HBNWR Dunes Units
The Lanphere and Ma-le’l Dunes Units are located at the upper end of the North Spit of Humboldt Bay, west of Mad River Slough. The most pristine remaining dune system in the Pacific Northwest, this is the site of one of the most successful dune restoration projects on the west coast, accomplished through the ongoing removal of invasive, non-native vegetation.
The Dunes Units protect endangered and rare plants within rare dune plant communities. The dunes support two globally endangered plant communities, one of which is the best of two remaining in existence. The dunes also include a number of distinct habitats from beach to forest.
The Lanphere Dunes were protected by two biology professors from Humboldt State University, William and Hortense Lanphere. They donated their land to The Nature Conservancy in 1974. The Nature Conservancy restored much of the land, added adjacent parcels, and in 1998, transferred it to Humboldt Bay National Wildlife Refuge. Use on this extremely fragile area is restricted to guided public walks, with individual use permits available to those who have attended a walk.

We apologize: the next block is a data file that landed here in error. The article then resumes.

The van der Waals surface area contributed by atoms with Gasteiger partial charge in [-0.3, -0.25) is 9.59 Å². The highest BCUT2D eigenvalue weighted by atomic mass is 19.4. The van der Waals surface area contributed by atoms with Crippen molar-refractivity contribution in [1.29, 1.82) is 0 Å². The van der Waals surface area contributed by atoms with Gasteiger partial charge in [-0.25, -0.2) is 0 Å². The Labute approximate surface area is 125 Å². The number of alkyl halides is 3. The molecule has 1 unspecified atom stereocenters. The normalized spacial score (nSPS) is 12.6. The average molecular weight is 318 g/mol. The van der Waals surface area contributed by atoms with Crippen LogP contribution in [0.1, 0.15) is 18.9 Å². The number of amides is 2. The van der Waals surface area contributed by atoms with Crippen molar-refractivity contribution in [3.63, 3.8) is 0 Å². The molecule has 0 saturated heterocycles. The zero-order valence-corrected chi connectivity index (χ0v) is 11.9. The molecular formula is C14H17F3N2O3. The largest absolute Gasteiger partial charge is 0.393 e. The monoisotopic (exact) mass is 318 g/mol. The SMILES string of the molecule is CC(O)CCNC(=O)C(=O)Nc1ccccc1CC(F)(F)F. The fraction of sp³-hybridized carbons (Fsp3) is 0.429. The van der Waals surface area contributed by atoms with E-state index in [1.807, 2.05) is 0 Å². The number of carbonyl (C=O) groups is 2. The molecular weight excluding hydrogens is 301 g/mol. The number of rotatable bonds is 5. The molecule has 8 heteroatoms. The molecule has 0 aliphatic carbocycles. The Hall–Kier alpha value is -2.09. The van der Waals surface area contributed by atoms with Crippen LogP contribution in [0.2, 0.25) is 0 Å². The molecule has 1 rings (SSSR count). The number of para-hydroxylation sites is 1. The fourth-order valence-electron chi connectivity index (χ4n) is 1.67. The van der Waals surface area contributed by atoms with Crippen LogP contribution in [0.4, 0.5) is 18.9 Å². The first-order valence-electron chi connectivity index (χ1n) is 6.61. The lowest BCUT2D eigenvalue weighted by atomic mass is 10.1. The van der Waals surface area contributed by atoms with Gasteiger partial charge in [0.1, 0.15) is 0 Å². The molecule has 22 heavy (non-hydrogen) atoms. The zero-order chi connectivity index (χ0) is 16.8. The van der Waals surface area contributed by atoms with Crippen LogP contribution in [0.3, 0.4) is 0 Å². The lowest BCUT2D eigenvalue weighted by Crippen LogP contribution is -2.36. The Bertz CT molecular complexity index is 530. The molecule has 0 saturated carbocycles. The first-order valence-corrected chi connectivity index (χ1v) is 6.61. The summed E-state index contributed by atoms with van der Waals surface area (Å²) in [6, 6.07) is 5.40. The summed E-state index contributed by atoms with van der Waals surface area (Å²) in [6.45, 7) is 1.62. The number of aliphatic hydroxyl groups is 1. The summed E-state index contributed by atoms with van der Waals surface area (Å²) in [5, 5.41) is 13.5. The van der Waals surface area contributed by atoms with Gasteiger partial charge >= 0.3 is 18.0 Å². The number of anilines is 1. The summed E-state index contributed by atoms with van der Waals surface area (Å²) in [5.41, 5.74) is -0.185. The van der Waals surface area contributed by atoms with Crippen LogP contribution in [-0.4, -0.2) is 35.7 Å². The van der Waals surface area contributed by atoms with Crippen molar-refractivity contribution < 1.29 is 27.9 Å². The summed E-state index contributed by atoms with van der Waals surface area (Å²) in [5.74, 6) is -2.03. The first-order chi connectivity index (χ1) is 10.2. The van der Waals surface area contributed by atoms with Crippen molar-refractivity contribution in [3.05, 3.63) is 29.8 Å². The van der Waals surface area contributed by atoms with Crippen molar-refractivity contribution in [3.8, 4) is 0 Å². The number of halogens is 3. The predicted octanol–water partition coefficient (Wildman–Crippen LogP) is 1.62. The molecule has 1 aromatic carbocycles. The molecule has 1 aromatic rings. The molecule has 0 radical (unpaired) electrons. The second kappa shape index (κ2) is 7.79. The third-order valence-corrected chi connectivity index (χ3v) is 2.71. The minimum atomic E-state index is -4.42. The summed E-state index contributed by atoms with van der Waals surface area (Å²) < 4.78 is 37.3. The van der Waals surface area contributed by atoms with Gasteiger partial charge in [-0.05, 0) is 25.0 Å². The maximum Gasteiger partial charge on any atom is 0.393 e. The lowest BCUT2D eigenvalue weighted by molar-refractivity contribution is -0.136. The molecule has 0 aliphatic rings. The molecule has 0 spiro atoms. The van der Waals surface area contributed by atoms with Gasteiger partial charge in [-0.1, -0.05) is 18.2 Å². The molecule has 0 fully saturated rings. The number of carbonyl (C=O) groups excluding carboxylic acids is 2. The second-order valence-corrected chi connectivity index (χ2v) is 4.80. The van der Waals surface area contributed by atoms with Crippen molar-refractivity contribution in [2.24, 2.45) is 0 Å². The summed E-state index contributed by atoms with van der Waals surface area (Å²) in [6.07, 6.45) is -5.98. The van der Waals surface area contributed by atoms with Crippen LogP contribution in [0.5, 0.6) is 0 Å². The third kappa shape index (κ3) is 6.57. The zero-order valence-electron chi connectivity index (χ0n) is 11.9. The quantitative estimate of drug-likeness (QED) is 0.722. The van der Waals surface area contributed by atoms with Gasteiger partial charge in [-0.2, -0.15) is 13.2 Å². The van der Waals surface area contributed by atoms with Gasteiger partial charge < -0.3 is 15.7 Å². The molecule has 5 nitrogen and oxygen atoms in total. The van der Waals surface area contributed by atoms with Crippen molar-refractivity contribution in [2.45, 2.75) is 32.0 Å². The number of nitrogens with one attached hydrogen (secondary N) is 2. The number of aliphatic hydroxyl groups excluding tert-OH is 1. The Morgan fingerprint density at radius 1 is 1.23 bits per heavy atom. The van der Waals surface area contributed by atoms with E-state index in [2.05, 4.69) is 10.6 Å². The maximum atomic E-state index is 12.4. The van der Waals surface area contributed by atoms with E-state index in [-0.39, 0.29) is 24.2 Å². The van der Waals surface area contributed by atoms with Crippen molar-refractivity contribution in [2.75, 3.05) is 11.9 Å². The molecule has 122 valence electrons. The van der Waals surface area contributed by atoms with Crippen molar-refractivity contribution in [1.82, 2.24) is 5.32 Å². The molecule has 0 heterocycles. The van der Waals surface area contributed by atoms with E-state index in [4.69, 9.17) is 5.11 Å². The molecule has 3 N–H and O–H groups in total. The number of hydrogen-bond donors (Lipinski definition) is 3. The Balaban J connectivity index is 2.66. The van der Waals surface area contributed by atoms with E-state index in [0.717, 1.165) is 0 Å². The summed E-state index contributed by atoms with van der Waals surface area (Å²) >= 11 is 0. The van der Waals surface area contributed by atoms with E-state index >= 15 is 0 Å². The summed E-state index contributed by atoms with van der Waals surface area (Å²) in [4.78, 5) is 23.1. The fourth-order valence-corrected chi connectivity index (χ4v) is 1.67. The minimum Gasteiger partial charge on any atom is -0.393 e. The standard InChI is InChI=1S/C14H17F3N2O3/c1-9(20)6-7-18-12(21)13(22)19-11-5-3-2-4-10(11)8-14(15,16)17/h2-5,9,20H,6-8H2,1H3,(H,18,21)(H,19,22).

The Ma-le'l Dunes Unit is located south of Lanphere Dunes at the upper end of the North Spit of Humboldt Bay, west of Mad River Slough.
The most pristine remaining dune system in the Pacific Northwest, the 160-acre dune unit was added to the refuge in 2005 with funding from the State Coastal Conservancy and strong support from the community. The name came from a place name of the ancestral Wiyot tribe. The new Ma-le'l Dunes is currently undergoing a five year restoration project through the ongoing removal of invasive, non-native vegetation. A public access plan will soon be implemented, allowing for walk-on use.
Visit Friends of the Dunes for a current schedule of guided walks, restoration workdays and other events.